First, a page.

Squire Western and Mrs. Western provide an example of what the critic William Empson calls Fielding's "double irony." Many authors employ irony to satirize one character through another: character A's stupidity is satirized in comparison with character B's intelligence, for example. With Fielding, you often find both characters satirized by the other- each is misguided, stupid, selfish, or greedy, but in his or her own way. The shouting matches between Squire Western and Mrs. Western provide a good example of this double irony. Western's boorishness is shown by his inability to perceive what his sister perceives: that Sophia is in love. But Mrs. Western isn't any better. In her own arrogance and insensitivity she assumes that Sophia's in love with Blifil, when she's really in love with Jones. Thwackum and Square's absurd philosophical competitions provide another example of double irony, yielding what Fielding called "the true ridiculous." See if you can find other examples as you read.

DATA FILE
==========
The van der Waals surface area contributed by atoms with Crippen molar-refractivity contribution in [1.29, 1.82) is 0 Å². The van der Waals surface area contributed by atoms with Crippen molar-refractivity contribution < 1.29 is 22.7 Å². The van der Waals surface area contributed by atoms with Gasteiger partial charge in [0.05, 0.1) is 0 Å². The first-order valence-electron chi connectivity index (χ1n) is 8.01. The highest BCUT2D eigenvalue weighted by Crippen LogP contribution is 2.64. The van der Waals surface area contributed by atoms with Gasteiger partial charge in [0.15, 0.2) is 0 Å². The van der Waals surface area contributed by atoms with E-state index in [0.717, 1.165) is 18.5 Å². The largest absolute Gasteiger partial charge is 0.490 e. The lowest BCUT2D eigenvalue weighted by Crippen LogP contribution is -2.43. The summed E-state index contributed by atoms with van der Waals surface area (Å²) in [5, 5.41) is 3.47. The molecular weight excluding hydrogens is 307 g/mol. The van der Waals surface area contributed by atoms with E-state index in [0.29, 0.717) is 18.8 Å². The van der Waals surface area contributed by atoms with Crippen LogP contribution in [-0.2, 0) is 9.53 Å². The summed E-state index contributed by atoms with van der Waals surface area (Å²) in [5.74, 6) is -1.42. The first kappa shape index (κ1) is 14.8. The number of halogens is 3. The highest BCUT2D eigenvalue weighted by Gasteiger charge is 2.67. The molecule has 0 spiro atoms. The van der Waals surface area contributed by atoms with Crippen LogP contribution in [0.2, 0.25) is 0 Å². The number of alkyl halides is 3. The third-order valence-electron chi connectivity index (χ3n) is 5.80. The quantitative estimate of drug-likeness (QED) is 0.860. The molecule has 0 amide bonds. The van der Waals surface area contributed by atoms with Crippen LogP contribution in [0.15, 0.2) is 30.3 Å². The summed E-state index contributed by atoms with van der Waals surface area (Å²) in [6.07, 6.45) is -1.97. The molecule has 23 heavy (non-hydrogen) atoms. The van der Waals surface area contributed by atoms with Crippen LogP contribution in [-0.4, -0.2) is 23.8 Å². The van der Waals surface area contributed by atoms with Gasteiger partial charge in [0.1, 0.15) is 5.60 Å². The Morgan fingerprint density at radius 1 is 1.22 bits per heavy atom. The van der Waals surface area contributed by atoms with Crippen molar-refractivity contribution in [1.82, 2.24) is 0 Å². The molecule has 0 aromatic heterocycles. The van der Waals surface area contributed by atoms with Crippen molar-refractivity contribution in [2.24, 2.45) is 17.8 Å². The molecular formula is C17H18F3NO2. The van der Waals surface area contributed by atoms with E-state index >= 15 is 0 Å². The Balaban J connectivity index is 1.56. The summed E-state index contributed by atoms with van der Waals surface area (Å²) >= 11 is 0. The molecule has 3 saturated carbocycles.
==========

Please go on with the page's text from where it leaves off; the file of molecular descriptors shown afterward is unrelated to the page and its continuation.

Cursing his daughter only the minute before for falling in love without his permission, Western blissfully dances in the hall. He commissions Mrs. Western to give his blessings to Sophia.

Squire Western invites Allworthy to dinner and announces Sophia's passion for Blifil. Allworthy says he'd be pleased with the match, if Blifil is interested. (This seems a minor detail to Western). Blifil, indifferent to Sophia but greedy for the Western estate (as his father was greedy for the Allworthy), indicates his pleasure. He tells Allworthy "that matrimony was a subject on which he had not yet thought; but that he was so sensible of his friendly and fatherly care, that he should in all things submit himself to his pleasure." This theme is repeated throughout the novel: marriage to please parents (which means making a good social and economic match), vs. marriage for love.

Here, Blifil and Tom Jones provide contrasting positions. Tom, lower class and without lineage, wants to marry for love, against both fathers' wishes. Blifil, having both lineage and money, marries for wealth (and supposedly to please his family). Fielding believes that if the families were truly concerned with their children's happiness, they would wish them to marry for love rather than for money.